This exhibition highlights new pedagogical uses for old books, as well as periodicals, archival collections, and other primary sources. Each of its seven sections focuses on a specific assignment developed by a Wesleyan faculty member, often working with librarians in Special Collections & Archives, during the past three years. While the assignments and disciplines vary greatly, they have common interests in using rare books, manuscripts, and archival collections as teaching tools. Assignments were chosen for this exhibition to convey a range of possibilities; several other recent projects had to be left out because of limited space. (from the Exhibition’s Homepage).
In addition to conveying an impressively multidisciplinary range of assignments, the exhibition’s organizers have chosen assignments that highlight the promising collaboration that can exist between a teaching staff and a university’s special collections department. The results are really quite compelling.
Part Two of the exhibition, the first part of the exhibition that this review will consider, sets the organizational tone for all of the parts to follow. Entitled “History of Middletown,” this section opens with a statement by a faculty member or members about the assignments, accompanied by digital reproductions of the rare book and manuscript materials used and, in some cases, by student papers done for the course.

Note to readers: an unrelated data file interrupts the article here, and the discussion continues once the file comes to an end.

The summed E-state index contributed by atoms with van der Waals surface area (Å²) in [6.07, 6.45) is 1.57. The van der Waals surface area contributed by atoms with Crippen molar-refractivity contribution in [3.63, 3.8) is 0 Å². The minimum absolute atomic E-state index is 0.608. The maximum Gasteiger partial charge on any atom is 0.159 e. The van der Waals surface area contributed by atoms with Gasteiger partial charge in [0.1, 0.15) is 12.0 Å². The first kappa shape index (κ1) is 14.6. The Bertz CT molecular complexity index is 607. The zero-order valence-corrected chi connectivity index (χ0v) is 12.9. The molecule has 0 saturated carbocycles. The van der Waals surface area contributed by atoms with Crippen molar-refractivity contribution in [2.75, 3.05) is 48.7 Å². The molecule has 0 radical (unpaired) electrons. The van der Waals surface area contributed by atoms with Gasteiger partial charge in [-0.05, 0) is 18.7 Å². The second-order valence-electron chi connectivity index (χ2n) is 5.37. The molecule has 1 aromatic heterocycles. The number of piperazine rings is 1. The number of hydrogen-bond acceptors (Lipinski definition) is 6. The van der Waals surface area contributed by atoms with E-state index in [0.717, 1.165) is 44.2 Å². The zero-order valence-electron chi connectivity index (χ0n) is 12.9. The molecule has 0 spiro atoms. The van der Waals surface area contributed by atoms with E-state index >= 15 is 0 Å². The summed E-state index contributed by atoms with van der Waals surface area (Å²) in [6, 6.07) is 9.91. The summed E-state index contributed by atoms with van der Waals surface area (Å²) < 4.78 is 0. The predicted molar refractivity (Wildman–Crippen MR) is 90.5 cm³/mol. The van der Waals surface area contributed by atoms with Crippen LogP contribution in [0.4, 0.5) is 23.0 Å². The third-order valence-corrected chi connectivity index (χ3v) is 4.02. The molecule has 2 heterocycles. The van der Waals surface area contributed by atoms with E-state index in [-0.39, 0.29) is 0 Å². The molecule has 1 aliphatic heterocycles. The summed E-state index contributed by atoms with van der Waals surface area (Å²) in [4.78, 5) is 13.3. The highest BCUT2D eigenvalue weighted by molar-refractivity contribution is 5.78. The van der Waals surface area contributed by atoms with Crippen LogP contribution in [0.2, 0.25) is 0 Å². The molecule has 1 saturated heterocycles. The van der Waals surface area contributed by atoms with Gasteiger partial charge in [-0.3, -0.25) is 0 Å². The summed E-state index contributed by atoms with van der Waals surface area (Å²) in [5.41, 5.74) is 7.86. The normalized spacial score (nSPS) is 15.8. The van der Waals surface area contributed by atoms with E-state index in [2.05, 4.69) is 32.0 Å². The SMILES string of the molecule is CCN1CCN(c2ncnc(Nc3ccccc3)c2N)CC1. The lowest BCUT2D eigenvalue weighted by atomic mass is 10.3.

This sophomore seminar is a case example of an original way to use local history materials and imprints to clarify contemporary understandings of the past. It required students to conduct primary research on the University’s hometown, using primary source documents and books as their major research tool. According to seminar instructor Ronald Schatz, Professor of History, “In teaching history, there is nothing better a scholar can do than show students how to work with primary documents, particularly if they help define and pursue the subjects themselves. It allows students to acquire a sense of the past and to work up interpretations of their own in a way that is not possible when they are confined to secondary sources or collections of documents selected by historians.” (from Part Two, textual introduction). According to Jeffrey Makala, who apparently worked in collaboration with Professor Schatz on this assignment, “The major piece of work required was a seminar paper on one aspect of Middletown history. Students used a wide variety of documents in their work, some of which are shown here. They include: eighteenth-century Middletown newspapers; manuscripts related to individuals and businesses in the area; the work of previous student researchers on local topics; and documents from Wesleyan's own archives.” (ibid.) These statements are accompanied by thoroughly legible digital reproductions of various books and documents ranging from a 1785 diary entry to an Announcement of the collection of taxes by Joshua Stow that appeared in the Middlesex Gazette on November 6, 1790 to an 1835 paper wrappered slave narrative. All of the images are of an extremely high quality and although I would not call them thumbnails, they can be clicked on for a larger, full page version of the material in question.